LANDLORDS in Henley have found a secret room in their pub where late actor Michael Elphick used to go and write letters and read scripts.
The Boon star, who had a well-known alcohol addiction that contributed to his death in 2002, owned The White Swan on Henley High Street in the 1980s and early 90s.
Current landlords Maria Burden and Nigel Townsend recently found a tiny hatch in the ceiling of the gents toilets that led to a secret loft space.
As well as a mattress, some Boon scripts, and a few letters, they found an old newspaper from 1991, which revealed Elphick was cheating on his girlfriend on the front page.
Maria Burden, aged 46, runs the pub with partner Nigel Townsend, 43. She said: “Obviously he used to go up there and chill out. It was all blocked off, it was quite spooky really.”
The couple found out about the secret room when a Canadian family whose father had the tenancy in the 1960s came in and told them there was an old priest hole they used to hide in up in the loft.
As well as scripts for his hit show Boon, there were also letters written from the troubled actor to his daughter Kate, and an idea for a kids’ TV show that never got made called ‘Cockney Sparrers’.
Nigel said: “We were searching around for an entry point for ages, and we had just given up and then I had an after-thought, ‘I’m sure there was a hatch in the gents’.”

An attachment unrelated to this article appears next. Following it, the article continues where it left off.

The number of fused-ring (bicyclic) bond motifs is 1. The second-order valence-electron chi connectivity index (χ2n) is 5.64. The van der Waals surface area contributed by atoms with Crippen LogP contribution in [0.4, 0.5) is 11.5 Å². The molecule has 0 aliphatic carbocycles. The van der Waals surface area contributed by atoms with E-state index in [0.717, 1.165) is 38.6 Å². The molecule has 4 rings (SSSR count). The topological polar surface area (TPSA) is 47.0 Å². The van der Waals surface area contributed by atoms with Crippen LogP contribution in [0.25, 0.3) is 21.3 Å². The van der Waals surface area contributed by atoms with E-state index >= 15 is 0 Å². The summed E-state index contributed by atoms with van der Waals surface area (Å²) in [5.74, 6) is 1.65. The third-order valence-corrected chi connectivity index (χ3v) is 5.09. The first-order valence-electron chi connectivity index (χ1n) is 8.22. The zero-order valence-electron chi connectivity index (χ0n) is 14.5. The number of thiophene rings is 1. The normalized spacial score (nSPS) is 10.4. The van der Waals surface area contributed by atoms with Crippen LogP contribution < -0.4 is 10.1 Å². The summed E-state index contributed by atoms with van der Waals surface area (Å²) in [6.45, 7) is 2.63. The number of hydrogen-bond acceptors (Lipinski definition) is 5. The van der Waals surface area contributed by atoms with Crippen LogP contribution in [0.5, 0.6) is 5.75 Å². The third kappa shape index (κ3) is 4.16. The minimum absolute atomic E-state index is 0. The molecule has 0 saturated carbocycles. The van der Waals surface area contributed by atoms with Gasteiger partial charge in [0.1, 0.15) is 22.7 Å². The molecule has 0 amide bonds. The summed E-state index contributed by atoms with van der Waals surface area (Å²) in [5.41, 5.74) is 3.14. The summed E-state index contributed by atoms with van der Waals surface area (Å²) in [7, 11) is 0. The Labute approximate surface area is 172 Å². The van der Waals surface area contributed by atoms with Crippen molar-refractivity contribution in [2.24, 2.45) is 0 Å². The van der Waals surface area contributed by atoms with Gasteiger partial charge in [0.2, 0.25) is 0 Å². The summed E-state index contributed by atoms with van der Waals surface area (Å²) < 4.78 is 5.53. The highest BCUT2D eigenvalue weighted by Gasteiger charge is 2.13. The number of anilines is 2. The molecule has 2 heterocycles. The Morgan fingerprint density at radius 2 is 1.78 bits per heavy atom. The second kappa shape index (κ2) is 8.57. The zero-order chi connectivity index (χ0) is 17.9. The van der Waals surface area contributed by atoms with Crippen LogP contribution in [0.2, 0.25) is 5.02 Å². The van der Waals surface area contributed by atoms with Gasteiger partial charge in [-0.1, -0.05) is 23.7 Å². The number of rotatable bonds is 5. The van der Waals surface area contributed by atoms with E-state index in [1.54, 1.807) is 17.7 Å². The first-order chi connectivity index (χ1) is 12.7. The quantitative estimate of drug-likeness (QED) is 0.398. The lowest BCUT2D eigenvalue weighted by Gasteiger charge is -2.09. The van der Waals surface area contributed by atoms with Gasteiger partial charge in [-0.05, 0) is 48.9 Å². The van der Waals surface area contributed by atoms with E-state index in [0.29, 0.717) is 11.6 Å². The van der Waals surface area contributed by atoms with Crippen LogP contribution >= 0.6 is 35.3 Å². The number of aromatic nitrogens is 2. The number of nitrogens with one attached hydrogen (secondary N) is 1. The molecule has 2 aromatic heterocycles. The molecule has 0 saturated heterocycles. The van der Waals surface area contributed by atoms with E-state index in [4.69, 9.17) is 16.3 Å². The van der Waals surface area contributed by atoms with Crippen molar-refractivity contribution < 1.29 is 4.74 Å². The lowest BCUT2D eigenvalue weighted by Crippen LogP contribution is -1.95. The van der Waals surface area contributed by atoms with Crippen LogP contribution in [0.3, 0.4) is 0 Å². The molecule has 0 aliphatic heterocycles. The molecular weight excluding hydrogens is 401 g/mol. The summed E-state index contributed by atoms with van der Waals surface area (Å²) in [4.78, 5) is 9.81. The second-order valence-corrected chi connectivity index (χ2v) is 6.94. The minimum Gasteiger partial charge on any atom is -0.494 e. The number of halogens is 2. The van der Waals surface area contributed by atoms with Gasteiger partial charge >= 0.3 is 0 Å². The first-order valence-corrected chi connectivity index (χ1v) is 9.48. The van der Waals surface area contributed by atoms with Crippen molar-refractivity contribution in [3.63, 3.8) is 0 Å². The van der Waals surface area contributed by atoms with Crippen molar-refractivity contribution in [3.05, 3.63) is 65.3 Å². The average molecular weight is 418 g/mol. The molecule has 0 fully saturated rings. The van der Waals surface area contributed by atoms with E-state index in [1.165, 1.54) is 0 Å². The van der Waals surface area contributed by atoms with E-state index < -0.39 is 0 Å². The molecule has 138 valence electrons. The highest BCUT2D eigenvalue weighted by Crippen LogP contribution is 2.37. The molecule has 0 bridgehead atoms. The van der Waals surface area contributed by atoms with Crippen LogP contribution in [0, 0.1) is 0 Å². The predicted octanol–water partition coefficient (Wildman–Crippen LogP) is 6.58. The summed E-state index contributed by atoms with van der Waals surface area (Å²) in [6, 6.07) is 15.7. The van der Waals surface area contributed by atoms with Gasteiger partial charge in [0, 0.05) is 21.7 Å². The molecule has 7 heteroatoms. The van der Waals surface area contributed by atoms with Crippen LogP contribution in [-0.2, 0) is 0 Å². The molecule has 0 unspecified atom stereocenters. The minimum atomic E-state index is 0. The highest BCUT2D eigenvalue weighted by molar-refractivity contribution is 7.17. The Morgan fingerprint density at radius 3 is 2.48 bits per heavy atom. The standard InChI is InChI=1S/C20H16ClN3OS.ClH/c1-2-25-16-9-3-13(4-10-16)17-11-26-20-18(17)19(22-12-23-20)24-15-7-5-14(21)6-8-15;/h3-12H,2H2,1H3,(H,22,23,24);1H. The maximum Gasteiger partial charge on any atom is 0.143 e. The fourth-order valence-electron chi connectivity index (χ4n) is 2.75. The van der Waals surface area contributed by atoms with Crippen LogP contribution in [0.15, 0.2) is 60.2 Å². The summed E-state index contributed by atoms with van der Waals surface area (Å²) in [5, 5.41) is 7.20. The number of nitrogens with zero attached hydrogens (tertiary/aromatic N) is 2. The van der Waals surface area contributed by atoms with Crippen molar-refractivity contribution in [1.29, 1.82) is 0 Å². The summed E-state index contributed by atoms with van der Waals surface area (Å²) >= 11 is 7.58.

After managing to squeeze through the tiny 2ft x 1ft hatch, his curiosity paid off.
It’s a well-known local fact that Elphick, who was also known for playing Harry Slater on Eastenders, previously owned the 650-year-old pub.
Some of the locals can remember him, and fans even come in.
Nigel said: “One came in on the 10th anniversary of his death to put flowers on the bar.
“She was a big fan, I think she had a tattoo of him on her arm.”
One local punter tells the story of the night when Elphick threw plates at him and his friends from the top window while swearing and shouting at them to be quiet, although he did admit that they were leaving the pub late and after hours.
Elphick isn’t the only person who’s been inspired to write at The White Swan.
Samuel Johnson is said to have spent time working on the first version of the English Dictionary at the pub, and there is a suite named after him.
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